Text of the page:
The city of Rinteln, between Bielefeld and Hanover, has brought together several school locations in one place with the new construction of the Integrated Comprehensive School (IGS). The clearly structured school building, constructed by bez+kock architekten, is a sustainable and lightweight timber construction in which the valuable room atmosphere is largely determined by authentic, natural wooden surfaces.
For many years, the city of Rinteln had been harbouring the wish to install a comprehensive school in one place for the classes after primary school. It came true when the district of Schaumburg decided to build a new school building for the integrated comprehensive school (IGS), which was founded in the 2014/15 school year, next to the existing Gymnasium Ernestinum south of the historic town centre. The architectural competition announced in spring 2017 was won by the Stuttgart-based firm bez+kock architekten. Their design idea is structurally oriented above all to the pedagogical requirements for the rooms, which should also allow flexibility for future developments. All classes of a school year are grouped together so that each area functions as a "learning house" in its own right, like an independent, small school in the overall system. Without much effort, this concept could be changed in the future to a more theme-based approach.
The atmosphere in the interior rooms is created exclusively from warm materials, which is intended to have a calming effect on pupils and teachers alike.
The 112 m long new building formulates a transparent entrance zone along its entire length, which functions as a covered break area and communication space. As a colonnade, this invitingly formulated entrance is a low-threshold entrance to the bright, friendly school building. Structurally, the building is based on a simple basic principle: the multiplication of a U-shape and the simultaneous linking of the areas leads to the formation of different clusters in a spatial network. On the ground floor, the central block consists of two U-shapes with some specialised classes as well as the conference area. Surrounding this double U is an elongated U with further specialist classes and the administration, which at the same time forms a kind of structural spine. The connection across all areas is established via the so-called school street, which runs parallel to the outer colonnade along the entire length of the building. A lot of natural light enters the ground floor via four inner courtyards open to the sky between the individual spans. The upper floor consists of six U-shapes organised in groups of two and offset from the ground floor. In each U there are five classrooms, a group room, a staff room and a centre as a meeting place. The furniture here was also developed by bez+kock.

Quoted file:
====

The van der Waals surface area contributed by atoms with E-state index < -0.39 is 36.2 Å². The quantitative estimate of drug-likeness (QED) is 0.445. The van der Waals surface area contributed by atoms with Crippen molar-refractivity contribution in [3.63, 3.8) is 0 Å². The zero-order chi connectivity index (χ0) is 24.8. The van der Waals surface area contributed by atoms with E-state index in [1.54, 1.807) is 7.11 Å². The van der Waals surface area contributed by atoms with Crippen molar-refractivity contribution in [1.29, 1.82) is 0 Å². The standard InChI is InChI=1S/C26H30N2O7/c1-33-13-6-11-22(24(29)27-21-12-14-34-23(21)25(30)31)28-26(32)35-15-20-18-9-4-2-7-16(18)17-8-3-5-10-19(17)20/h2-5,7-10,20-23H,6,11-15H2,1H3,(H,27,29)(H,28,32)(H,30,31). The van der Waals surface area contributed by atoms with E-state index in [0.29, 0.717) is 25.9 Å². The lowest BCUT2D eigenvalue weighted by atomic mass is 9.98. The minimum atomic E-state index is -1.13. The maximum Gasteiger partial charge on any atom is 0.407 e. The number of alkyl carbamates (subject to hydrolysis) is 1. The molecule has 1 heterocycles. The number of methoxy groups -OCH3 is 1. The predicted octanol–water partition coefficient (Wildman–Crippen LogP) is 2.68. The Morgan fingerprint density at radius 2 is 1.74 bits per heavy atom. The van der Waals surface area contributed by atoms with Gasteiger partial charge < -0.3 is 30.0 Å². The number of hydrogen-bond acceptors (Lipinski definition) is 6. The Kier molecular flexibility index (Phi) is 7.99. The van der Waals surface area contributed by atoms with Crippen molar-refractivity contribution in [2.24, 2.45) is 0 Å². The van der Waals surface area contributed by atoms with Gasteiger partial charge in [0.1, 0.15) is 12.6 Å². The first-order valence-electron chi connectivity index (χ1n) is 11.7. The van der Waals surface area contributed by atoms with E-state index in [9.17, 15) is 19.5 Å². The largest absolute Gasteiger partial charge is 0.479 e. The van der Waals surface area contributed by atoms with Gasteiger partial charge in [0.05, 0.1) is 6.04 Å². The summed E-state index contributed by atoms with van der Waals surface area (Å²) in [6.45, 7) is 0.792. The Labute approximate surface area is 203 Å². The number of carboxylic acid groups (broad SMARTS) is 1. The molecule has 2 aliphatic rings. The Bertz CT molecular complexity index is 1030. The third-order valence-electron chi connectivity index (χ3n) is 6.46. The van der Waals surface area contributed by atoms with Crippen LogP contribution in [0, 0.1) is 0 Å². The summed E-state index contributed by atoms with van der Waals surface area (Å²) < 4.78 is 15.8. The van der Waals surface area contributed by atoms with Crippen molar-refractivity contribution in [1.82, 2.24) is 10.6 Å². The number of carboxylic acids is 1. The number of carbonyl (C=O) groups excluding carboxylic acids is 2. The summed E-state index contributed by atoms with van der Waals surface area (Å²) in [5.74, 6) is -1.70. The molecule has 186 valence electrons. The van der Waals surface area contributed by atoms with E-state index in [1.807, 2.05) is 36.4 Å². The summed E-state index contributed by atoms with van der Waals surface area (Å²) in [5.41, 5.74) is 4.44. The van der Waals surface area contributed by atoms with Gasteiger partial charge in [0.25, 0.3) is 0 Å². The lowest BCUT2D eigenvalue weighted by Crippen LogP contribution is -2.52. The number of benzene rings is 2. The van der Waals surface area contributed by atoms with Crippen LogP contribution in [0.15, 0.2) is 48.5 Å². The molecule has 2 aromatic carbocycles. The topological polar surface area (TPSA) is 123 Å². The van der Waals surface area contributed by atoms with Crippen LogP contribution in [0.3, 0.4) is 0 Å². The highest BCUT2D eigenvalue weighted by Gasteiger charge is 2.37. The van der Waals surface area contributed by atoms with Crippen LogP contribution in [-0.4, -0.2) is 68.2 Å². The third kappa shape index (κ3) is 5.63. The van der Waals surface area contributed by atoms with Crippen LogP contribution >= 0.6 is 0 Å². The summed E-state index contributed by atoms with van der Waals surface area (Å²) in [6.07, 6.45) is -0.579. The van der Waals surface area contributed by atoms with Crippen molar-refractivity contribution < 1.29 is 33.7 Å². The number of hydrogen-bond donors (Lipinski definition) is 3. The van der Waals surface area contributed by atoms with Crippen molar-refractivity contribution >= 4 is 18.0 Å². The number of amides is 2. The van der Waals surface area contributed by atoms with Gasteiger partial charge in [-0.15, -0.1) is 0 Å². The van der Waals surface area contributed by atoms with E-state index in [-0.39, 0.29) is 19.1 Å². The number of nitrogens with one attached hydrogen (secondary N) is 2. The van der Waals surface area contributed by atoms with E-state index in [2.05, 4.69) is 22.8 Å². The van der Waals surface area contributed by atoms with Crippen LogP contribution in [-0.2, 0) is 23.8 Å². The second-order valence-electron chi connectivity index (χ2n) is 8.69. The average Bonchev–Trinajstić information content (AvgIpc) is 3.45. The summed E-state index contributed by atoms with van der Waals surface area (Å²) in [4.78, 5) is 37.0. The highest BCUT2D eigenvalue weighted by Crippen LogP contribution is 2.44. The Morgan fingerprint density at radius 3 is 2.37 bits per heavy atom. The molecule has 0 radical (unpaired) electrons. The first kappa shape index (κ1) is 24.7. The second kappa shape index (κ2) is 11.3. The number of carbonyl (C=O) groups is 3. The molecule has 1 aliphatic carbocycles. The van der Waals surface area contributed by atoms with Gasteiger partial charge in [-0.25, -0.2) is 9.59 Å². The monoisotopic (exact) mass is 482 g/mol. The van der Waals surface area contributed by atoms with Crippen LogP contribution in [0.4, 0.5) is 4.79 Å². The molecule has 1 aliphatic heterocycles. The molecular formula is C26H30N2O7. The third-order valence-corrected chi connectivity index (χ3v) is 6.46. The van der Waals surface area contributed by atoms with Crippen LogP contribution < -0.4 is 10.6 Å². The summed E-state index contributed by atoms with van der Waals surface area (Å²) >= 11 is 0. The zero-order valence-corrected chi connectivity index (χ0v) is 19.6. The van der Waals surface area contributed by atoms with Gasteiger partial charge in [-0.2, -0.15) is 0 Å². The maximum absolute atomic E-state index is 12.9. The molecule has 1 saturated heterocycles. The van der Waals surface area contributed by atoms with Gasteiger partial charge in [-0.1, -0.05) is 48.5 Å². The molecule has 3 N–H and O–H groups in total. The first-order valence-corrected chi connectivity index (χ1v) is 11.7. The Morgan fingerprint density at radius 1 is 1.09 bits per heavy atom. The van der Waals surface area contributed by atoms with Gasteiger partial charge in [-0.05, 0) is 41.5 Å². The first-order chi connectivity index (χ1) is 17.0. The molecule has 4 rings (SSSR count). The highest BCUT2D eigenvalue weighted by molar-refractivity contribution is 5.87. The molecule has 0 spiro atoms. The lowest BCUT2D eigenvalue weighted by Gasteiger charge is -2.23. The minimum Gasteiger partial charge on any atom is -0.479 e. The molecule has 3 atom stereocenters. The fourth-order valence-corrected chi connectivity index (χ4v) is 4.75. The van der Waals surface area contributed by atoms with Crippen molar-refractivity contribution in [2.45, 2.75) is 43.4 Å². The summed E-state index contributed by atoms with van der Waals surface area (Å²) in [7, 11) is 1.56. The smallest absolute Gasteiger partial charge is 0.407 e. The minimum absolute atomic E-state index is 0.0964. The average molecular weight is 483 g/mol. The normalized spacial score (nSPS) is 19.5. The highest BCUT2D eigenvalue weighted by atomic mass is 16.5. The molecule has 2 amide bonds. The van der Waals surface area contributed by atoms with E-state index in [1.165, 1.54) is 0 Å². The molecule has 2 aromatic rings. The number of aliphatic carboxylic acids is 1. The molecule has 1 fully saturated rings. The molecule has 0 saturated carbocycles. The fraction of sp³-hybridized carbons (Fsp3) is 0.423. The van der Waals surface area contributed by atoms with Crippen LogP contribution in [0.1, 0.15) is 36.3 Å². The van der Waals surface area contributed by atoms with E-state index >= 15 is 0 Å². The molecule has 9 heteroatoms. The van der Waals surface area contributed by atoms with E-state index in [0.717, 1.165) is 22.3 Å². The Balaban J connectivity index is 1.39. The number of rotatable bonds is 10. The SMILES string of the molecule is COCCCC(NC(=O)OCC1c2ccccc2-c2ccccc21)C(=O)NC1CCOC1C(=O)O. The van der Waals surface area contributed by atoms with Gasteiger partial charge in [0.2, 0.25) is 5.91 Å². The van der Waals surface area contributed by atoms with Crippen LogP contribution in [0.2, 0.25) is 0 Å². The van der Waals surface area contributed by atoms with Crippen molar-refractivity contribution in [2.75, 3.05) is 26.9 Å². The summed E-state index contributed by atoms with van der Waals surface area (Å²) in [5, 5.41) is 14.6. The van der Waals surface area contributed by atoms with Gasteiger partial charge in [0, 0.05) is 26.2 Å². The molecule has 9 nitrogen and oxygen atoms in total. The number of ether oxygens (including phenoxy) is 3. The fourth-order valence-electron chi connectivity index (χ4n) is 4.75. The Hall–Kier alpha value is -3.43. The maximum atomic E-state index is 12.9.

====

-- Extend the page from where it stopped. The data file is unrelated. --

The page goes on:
A spacious, transparent entrance zone extends along the entire length of the 112 m long new building and serves as a covered break area and communication space.